Educational Services 697 719 736 729 722 811 798 852 54 6.8%
Administrative, Support, Waste Management and Remediation Services 300 409 436 416 406 438 440 456 16 3.6%
Professional, Scientific and Technical Services 692 748 728 719 704 766 812 841 29 3.6%
Other Services (Except Public Administration) 417 415 421 408 418 426 431 441 10 2.3%
Retail Trade 375 383 387 379 402 424 436 446 10 2.3%
Health Care and Social Services 609 600 627 618 636 700 762 776 14 1.8%
Information 619 648 582 619 642 715 755 768 13 1.7%
Construction 667 662 737 647 640 730 709 721 12 1.7%
Accommodation and Food Services 202 209 208 218 222 236 231 233 2 0.9%
Manufacturing 920 826 819 893 829 883 888 887 -1 -0.1%
Transportation and Warehousing 715 714 744 717 733 788 803 797 -6 -0.7%
Arts, Entertainment and Recreation 238 241 264 290 255 244 263 249 -14 -5.3%
Real Estate and Rental and Leasing 597 587 597 570 594 657 697 651 -46 -6.6%
Public Administration 649 643 652 712 728 728 731 665 -66 -9.0%

Source: U.S. Bureau of Labor Statistics and Indiana Department of Workforce Development

A majority of the industry sectors in 2014 (13 out of 18) experienced positive increases in weekly wages ranging from 0.9 percent to 17.0 percent. Five of these sectors had increases of 5 percent or more: utilities (17.0 percent), management of companies and enterprises (14.7 percent), wholesale trade (9.1 percent), finance and insurance (7.6 percent), and educational services (6.8 percent).

Five sectors saw a decline in average weekly wages in 2013: manufacturing; transportation and warehousing; real estate and rental and leasing; arts, entertainment and recreation; and public administration.

The inflation rate between the first quarters of 2013 and 2014 was 1.2 percent, so workers in over half of the sectors experienced real wage growth over this period.4

Housing

After declining 53 percent in 2013, the number of residential building permits continued to drop in 2014. Permits fell from 22 issued in 2013 to only 12 new permits in 2014—a 45 percent decline (see Table 4).

Table 4: Delaware County Year-to-Date Residential Building Permits

Year Total Single-Family Multi-Family
2002 164 156 8
2003 345 156 189
2004 200 154 46
2005 122 115 7
2006 94 79 15
2007 87 73 14
2008 47 43 4
2009 21 21 0
2010 25 23 2
2011 53 43 10
2012 47 42 5
2013 22 22 0
2014 12 12 0

Note: Each year is based on January through August totals.
Source: U.S. Census Bureau

There were mixed results in the residential real estate market in 2013. On the positive side, the average number of days on the market decreased from 144 in 2013 to 103 in 2014—the lowest amount since before 2005. Also, the average sale price increased by over $9,000 to $94,839—the greatest it has been since 2007. However, over 100 fewer units were sold in 2014 compared to 2013 (see Table 5).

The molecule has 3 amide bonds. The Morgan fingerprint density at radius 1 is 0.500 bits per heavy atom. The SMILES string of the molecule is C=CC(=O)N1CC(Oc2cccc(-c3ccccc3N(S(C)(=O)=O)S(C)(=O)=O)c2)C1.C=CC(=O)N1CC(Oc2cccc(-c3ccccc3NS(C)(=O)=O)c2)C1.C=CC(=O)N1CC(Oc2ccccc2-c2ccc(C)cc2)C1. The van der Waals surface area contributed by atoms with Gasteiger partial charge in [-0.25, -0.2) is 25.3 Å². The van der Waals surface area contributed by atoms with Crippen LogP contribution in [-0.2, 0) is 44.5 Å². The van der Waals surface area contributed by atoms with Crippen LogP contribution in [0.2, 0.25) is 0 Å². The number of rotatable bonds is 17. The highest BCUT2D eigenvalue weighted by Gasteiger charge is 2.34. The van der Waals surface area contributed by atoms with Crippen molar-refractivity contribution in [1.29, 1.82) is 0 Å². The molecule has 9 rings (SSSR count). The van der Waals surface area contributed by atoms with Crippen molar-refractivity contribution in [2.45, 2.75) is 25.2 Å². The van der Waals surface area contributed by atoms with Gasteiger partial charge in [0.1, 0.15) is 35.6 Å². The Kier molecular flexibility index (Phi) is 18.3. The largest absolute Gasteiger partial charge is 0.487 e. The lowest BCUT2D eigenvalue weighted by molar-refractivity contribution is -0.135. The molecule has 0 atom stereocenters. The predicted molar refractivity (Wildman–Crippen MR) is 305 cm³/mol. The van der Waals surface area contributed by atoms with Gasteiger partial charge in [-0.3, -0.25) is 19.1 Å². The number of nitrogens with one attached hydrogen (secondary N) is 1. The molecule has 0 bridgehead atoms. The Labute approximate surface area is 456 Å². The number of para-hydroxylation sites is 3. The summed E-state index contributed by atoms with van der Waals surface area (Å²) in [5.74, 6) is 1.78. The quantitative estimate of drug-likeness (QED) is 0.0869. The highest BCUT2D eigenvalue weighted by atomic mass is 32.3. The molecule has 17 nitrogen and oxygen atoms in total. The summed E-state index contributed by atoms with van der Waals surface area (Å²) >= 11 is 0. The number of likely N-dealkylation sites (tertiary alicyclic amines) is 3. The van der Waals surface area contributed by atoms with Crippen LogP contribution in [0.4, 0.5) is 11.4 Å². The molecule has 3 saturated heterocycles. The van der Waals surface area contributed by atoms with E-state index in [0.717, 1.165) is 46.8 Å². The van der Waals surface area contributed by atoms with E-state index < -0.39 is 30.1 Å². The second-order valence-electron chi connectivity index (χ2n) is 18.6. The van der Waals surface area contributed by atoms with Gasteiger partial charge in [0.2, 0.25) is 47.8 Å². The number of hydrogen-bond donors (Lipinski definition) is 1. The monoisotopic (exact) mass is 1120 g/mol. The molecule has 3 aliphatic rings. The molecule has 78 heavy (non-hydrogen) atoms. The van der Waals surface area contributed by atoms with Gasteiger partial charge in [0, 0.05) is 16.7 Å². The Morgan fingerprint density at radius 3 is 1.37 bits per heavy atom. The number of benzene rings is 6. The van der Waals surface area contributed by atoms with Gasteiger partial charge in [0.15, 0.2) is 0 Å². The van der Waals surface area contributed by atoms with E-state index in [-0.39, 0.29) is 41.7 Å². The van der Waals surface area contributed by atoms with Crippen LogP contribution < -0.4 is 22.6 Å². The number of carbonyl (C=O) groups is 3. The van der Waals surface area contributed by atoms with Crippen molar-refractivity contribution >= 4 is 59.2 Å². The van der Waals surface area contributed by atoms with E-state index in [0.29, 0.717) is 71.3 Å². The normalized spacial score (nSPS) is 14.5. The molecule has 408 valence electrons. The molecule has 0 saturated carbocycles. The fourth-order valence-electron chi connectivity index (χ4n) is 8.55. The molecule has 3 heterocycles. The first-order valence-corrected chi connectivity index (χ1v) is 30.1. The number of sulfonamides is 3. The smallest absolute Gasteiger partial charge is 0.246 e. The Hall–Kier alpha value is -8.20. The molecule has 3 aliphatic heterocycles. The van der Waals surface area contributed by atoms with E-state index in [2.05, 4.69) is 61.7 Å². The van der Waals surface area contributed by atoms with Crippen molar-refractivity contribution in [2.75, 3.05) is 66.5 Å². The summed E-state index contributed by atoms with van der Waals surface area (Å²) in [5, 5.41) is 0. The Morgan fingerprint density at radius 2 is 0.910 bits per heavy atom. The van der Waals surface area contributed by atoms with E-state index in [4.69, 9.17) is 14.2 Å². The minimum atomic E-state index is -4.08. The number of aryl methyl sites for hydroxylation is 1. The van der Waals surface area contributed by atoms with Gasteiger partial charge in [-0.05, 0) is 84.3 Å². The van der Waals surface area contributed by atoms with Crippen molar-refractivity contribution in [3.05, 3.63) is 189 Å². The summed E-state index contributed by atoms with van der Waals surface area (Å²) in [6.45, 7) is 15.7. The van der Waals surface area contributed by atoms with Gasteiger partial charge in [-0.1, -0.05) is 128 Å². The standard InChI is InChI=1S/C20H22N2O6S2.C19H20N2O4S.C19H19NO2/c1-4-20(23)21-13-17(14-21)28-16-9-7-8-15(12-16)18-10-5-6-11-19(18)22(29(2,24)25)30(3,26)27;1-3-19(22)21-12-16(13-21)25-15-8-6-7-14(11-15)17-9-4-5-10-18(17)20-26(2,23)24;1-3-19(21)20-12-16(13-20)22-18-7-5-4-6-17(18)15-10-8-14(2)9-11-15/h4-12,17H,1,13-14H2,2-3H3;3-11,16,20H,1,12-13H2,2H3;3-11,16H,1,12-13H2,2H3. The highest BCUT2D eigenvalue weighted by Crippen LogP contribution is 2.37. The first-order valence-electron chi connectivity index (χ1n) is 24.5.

Table 5: Year-to-Date Residential Real Estate Sales in Delaware County

2005 2006 2007 2008 2009 2010 2011 2012 2013 2014
Units Sold  966  1,086  984  715  733 714 635 713 826 717
Average Days on Market  119  131  128  145  155 130 146 134 144 103
Average Sale Price $101,891 $98,230 $92,596 $91,632 $90,628 $85,084 $85,957 $92,213 $85,592 $94,839
Median Sale Price $80,650 $80,000 $79,900 $75,500 $76,750 $69,950 $72,900 $79,900 $72,905 $80,000
Average Property Tax/Average Sales Price 1.20% 1.18% 1.30% 1.71% 1.54% 1.47% 1.16% 1.28% 1.15% 1.58%

Note: Each year is based on January through September data.
Source: Jim Kouns with the Mid-Eastern Indiana Association of Realtors (MEIAR)

Social Safety Net

The dollar amount of food stamps issued decreased after five consecutive years of increase (see Table 6). Delaware County issued an average of $2.5 million per month in food stamps in 2014. This is an 8.5 percent decrease since 2013, and the least amount issued since 2010. The number of food stamp recipients and number of households receiving food stamps also decreased in 2014, but was still greater than 2012 numbers.

Table 6: Food Stamp Recipients in Delaware County

Year Food Stamps Issued in Average Month Food Stamp Recipients in Average Month Number of Households Receiving Food Stamps in Average Month
2005 $1,404,316 14,083 6,497
2006 $1,344,049 14,108 6,632
2007 $1,411,099 14,351 6,837
2008 $1,404,418 13,004 6,154
2009 $1,909,044 14,323 6,662
2010 $2,282,955 16,787 7,739
2011 $2,513,198 18,653 8,787
2012 $2,661,710 19,823 9,549
2013 $2,740,579 20,455 9,941
2014 $2,508,701 20,007 9,737

Note: Each year is based on January through September monthly averages. Dollar amounts are not adjusted for inflation.
Source: STATS Indiana, using Family and Social Services Administration data

Outlook

The past year actually showed higher employment gains than expected, although most of the job growth was in the government sector rather than the private sector. The coming year is likely to show employment growth in retail and leisure and hospitality. The increasing labor force indicates that discouraged workers are beginning to look for jobs. There were also decreases in the number of food stamp recipients and payments for the first time since the Great Recession.

In the coming year, we expect additional gains in employment (1.5 percent) and income (in the 2-3 percent range) as the local economy continues its recovery.5

Notes

  1. K. Roysdon, “Hometown Hit: Marsh Closing Two Muncie Stores,” The Star Press, January 10, 2014. K. Roysdon, “Jarden Move Takes 100 Jobs from Daleville to Fishers,” The Star Press, July 12, 2014. K. Roysdon, “Muncie’s Last Kmart to Close,” The Star Press, September 23, 2014. K. Roysdon, “Muncie Packager Laying Off Half Its Workforce,” The Star Press, August 16, 2014.
  2. “S. Slabaugh, “BZA OK’s Bell Aquaculture $30 Million Fish Farm Expansion in Albany by 4-3 Vote,” The Star Press, March 28, 2014. K. Roysdon, “New Hotel: Work Begins, Groundbreaking Set,” The Star Press, October 7, 2014. T. L. Moyer, “Anderson, Muncie and New Castle Uniting for the Future,” Herald Bulletin, October 11, 2014.
  3. S. Slabaugh, “$7 Million Downtown Muncie Apartment Project OK’d,” The Star Press, April 6, 2014. K. Roysdon, “Lofts at Roberts Ready to Open in Downtown Muncie,” The Star Press, April 8, 2014. K. Roysdon, “Huge Village Project Wants to Be ‘Good Neighbor’,” The Star Press, October 4, 2014.
  4. This is the inflation rate for the Midwest region using the CPI for all urban consumers.
  5. Forecast comes from the Indiana University Center for Econometric Model Research, as of August 2014.